Fail of the century #5: Maybach 62

A reputation goes a long way. However well engineered your brand-new super-lux limousine, if it’s not topped with a badge stuffed with history as well as heritage, it’s gon na battle.

So when Daimler managers were deciding what badge to add their yet posher Mercedes S-Class, a car to match the Rolls-Royce Phantom for the love of our world’s the very least kind billionaires, so they ‘d had such a recognisable brand to call upon. Like, say, ‘Mercedes-Benz’. A name that signifies ‘opulent cars and truck’ all over the world.

Yet Daimler bosses chose the three-pointed star just wasn’t luxurious sufficient for their Las vega penthouse on wheels, rather dusting off a name remembered by literally nobody under the age of 100. Which, in fairness, may have been the target audience.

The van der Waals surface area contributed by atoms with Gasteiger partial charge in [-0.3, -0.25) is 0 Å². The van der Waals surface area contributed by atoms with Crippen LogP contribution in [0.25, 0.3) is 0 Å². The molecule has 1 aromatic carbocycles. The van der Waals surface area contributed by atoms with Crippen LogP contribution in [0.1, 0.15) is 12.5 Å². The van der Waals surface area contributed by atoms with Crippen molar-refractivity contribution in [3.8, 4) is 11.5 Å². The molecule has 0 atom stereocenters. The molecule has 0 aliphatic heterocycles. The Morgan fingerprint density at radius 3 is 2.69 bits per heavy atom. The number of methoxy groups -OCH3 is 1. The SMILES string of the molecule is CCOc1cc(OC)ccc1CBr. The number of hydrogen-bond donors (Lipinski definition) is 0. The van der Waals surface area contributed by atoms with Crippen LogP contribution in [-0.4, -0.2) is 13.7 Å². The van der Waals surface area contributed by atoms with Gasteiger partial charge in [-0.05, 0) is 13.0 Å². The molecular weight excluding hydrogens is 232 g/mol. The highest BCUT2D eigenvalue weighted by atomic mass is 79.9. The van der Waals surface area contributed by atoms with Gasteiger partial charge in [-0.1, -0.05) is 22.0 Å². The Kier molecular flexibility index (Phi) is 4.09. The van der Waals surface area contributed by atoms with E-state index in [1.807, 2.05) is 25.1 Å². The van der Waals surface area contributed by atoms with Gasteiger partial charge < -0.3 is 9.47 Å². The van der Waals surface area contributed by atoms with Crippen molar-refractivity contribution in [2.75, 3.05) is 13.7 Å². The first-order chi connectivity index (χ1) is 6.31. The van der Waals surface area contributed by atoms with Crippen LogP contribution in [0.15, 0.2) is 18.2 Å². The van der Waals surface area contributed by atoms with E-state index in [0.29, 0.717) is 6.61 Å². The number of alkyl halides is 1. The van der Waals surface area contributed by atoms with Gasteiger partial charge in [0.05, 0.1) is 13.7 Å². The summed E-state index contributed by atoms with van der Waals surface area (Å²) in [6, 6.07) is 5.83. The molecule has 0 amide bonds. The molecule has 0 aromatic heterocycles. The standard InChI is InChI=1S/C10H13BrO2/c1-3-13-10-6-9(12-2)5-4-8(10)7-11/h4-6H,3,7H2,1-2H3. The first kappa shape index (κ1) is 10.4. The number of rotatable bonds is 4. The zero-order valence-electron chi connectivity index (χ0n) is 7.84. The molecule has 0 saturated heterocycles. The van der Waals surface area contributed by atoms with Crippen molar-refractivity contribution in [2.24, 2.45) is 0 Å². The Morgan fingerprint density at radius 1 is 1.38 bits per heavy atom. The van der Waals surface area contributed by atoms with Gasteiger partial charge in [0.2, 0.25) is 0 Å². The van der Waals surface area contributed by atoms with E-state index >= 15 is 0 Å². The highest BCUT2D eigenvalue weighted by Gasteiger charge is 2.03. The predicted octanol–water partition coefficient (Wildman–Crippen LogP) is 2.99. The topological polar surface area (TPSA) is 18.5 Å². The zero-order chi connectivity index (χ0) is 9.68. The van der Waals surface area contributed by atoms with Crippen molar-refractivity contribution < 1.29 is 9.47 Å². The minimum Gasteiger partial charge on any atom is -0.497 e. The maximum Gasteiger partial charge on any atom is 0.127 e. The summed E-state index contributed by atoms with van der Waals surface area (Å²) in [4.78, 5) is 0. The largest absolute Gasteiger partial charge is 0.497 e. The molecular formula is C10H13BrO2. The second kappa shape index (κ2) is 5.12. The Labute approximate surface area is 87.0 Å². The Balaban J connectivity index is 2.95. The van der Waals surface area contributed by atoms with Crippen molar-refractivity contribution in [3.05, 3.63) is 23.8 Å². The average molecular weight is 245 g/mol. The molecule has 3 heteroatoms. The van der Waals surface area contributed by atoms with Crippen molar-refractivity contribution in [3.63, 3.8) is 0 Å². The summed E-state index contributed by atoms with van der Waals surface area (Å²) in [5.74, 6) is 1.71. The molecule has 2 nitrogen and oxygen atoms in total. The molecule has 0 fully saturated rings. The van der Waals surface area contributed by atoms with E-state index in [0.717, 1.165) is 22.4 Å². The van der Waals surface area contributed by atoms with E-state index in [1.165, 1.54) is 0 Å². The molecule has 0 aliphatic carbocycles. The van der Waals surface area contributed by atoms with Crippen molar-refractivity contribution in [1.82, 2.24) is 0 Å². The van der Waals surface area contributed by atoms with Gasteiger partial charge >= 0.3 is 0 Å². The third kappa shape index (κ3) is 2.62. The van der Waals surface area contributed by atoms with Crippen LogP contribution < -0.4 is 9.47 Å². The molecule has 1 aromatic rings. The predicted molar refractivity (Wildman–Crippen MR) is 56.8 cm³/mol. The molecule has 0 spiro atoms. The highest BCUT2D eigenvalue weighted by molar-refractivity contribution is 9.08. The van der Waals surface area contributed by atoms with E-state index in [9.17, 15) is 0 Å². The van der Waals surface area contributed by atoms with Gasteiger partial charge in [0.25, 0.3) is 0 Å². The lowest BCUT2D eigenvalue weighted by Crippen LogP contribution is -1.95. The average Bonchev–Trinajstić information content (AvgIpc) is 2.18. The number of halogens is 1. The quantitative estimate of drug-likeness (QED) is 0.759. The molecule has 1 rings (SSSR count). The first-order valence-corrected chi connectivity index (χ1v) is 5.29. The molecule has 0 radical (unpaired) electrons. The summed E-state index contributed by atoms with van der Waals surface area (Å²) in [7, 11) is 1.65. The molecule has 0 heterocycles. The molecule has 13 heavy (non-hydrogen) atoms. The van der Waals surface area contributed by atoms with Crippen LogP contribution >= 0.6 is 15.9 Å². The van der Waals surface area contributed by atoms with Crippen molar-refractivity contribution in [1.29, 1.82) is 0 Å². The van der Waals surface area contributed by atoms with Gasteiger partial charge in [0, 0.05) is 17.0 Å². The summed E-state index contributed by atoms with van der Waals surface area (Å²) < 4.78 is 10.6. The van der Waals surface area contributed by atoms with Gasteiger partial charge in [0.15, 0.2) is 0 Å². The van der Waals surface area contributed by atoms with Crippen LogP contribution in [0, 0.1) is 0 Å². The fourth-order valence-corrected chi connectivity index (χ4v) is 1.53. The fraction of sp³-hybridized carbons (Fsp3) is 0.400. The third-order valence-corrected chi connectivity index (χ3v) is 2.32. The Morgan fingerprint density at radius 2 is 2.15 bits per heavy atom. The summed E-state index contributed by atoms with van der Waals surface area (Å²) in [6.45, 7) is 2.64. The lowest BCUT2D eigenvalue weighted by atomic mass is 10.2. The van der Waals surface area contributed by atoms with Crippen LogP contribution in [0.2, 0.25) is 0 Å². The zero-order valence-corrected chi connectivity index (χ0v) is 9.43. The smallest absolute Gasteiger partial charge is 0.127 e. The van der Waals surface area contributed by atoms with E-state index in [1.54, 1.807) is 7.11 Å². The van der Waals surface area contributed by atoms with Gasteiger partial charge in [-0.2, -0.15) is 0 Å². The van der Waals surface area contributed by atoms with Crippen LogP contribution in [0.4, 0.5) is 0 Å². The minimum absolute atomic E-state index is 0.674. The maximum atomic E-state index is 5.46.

Maybach. The name was as unevocative as the style. None of the Phantom’s art deco splendour here, the huge ‘Bach rather toenailing the fascinating trick of looking both brash yet featureless at the same time. Daimler might have conserved a whole lot of initiative by just billing consumers ₤ 370,000 for the privilege of having ‘cash do not buy taste’ tattooed across their foreheads.

The Maybach was at least peerlessly refined and comfortable, utterly protecting the rear seat traveler from whatever was outdoors. Which, the majority of the moment, was passing plebs questioning why the crammed passenger in the back had actually acquired an over-inflated Hyundai instead of a Roller.